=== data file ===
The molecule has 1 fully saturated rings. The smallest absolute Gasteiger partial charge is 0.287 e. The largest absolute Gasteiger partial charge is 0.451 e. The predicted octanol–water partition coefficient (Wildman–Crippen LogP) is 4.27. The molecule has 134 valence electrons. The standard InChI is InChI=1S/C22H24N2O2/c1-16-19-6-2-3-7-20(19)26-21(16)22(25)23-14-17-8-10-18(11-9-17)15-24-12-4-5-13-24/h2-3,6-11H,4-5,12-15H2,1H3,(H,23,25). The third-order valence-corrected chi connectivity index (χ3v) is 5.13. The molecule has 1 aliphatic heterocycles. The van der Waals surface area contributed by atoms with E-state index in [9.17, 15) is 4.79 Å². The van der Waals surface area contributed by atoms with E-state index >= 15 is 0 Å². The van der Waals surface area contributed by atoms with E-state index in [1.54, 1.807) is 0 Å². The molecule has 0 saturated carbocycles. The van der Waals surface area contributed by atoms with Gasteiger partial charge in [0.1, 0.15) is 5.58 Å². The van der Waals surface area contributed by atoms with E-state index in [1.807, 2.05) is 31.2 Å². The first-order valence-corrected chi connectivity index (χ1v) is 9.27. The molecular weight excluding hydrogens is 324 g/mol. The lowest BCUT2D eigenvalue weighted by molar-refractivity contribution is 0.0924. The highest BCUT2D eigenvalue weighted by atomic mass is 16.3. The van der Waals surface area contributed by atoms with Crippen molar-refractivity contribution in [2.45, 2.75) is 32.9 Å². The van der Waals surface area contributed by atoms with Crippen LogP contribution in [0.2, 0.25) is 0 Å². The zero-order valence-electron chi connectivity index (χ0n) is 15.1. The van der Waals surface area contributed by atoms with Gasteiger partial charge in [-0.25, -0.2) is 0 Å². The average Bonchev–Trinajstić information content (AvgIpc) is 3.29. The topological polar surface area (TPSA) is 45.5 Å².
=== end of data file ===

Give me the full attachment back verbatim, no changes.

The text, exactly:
The molecule has 1 fully saturated rings. The smallest absolute Gasteiger partial charge is 0.287 e. The largest absolute Gasteiger partial charge is 0.451 e. The predicted octanol–water partition coefficient (Wildman–Crippen LogP) is 4.27. The molecule has 134 valence electrons. The standard InChI is InChI=1S/C22H24N2O2/c1-16-19-6-2-3-7-20(19)26-21(16)22(25)23-14-17-8-10-18(11-9-17)15-24-12-4-5-13-24/h2-3,6-11H,4-5,12-15H2,1H3,(H,23,25). The third-order valence-corrected chi connectivity index (χ3v) is 5.13. The molecule has 1 aliphatic heterocycles. The van der Waals surface area contributed by atoms with E-state index in [9.17, 15) is 4.79 Å². The van der Waals surface area contributed by atoms with E-state index >= 15 is 0 Å². The van der Waals surface area contributed by atoms with E-state index in [1.54, 1.807) is 0 Å². The molecule has 0 saturated carbocycles. The van der Waals surface area contributed by atoms with Gasteiger partial charge in [0.1, 0.15) is 5.58 Å². The van der Waals surface area contributed by atoms with E-state index in [1.807, 2.05) is 31.2 Å². The first-order valence-corrected chi connectivity index (χ1v) is 9.27. The molecular weight excluding hydrogens is 324 g/mol. The lowest BCUT2D eigenvalue weighted by molar-refractivity contribution is 0.0924. The highest BCUT2D eigenvalue weighted by atomic mass is 16.3. The van der Waals surface area contributed by atoms with Crippen molar-refractivity contribution in [2.45, 2.75) is 32.9 Å². The van der Waals surface area contributed by atoms with Crippen LogP contribution in [0.2, 0.25) is 0 Å². The zero-order valence-electron chi connectivity index (χ0n) is 15.1. The van der Waals surface area contributed by atoms with Gasteiger partial charge in [-0.25, -0.2) is 0 Å². The average Bonchev–Trinajstić information content (AvgIpc) is 3.29. The topological polar surface area (TPSA) is 45.5 Å².